practice.  It would probably be an *extremely* minor optimization to
build this particular file on the architecture its going to run on to
avoid conversion costs on i86 and be able to operate with a long int on
x86_64 :-)

> Issues like this, where files differed because of embedded
> timestamps/hostnames/etc. but were not different in any meaningful way
> came up during testing of this feature.  As a result it was decided to
> not fail a build due to differences in file size, digest, or mtime
> because this would have resulted in a lot of false positives, and
> significantly reduced the usability and usefulness of this feature.
> The automated checks are not a replacement for diligent package review
> and testing, they are there to help package maintainers catch silly
> mistakes and oversights.  What we have now is a good balance between
> catching those oversights and not burdening maintainers with a huge
> number of false positives that (as in the python case above) they are
> unable to do anything about and thus unable to make use of this feature.
Really?  If you have an exclusion for %doc marked files, I'd say that
would satisfy the #1 major use case of this feature.

OTOH, allowing people to use this feature makes more work for everyone.
   Now reviewers and packagers have to check whether the noarch
subpackages they build really are noarch.  And whether they are noarch
after many upstream releases.  And while this is true of every noarch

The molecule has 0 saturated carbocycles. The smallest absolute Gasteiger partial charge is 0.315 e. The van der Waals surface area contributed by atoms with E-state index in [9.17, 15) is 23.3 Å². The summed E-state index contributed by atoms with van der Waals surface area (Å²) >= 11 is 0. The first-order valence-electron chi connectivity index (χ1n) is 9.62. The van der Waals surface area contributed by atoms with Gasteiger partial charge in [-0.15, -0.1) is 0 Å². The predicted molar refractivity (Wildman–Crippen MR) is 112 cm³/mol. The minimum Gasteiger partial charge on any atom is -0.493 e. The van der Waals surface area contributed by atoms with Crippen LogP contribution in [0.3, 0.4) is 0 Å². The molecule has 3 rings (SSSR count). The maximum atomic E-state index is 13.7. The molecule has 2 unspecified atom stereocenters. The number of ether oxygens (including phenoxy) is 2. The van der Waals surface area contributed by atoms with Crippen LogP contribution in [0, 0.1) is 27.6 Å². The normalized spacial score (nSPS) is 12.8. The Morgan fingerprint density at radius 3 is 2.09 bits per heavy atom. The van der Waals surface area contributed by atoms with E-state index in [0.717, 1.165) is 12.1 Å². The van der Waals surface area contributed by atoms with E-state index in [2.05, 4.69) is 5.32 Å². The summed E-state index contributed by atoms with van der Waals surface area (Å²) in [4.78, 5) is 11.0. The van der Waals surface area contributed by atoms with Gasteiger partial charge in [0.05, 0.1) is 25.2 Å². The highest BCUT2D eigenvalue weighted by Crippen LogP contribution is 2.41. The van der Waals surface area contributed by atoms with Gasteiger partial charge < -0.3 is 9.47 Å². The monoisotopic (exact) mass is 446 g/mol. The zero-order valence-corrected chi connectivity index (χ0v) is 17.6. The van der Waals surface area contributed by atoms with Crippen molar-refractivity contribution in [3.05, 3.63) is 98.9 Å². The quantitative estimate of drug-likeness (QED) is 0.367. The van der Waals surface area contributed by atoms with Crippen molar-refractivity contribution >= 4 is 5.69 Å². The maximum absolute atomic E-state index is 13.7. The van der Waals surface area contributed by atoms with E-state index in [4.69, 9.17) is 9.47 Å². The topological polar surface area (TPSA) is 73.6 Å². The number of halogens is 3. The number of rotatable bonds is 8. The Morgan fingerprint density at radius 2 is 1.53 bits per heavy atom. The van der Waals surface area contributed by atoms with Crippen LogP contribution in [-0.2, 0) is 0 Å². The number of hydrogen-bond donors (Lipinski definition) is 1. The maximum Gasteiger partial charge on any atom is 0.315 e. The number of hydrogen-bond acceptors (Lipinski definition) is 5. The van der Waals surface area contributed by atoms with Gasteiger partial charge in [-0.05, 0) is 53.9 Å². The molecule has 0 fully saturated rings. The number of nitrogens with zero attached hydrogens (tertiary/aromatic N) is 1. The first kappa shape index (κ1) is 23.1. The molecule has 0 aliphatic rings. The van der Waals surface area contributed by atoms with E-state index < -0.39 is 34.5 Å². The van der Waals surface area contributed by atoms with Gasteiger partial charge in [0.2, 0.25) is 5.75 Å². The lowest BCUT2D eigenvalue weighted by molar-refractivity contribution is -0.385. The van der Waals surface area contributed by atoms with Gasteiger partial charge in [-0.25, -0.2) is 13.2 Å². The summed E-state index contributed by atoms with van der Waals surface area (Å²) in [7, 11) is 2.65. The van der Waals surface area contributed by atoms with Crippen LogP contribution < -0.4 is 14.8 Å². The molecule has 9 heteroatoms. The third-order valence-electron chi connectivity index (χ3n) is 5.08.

package, it's worse for noarch subpackages because we're dealing with
more types of files now.

For a reviewer with a single computer or computers of only a single
architecture, the same check requires uploading the packages to koji to
be scratch built.  The reviewer then has to downlaod the binary rpms.
And they have to run rpmdiff on the packages manually to determine if
there's a problem.  By contrast, koji can have an automated check
because packages get built in koji.

> Note that this feature is in no way more dangerous or prone to error
> than the existing method of creating noarch subpackages (extra-arches).
It's no more dangerous but it is more prone to error.  For instance,
without the ability to make noarch subpackages, header files would be
included in an arch specific -devel package without question.  Now the
possibility arises to put headers in a noarch subpackage instead so
packagers need to check that the headers do not contain arch specific
code.  This is an additional piece of information and an additional
check that packagers will have to know to perform.

Anytime you add things that the packager has to understand and has to do
you add a step where things can be forgotten or misapplied.  Right now,
we have the ability to start with a small set of files that are
allowable in noarch subpackages and add more as we figure out heuristics
to allow things that we are pretty certain are correct.  (%doc, *.py,
etc).  Once this is out there for a while, the only thing we can do is
impose additional burden on reviewers and packagers as it's much harder
to take back a feature than it is to parcel it out a little at a time.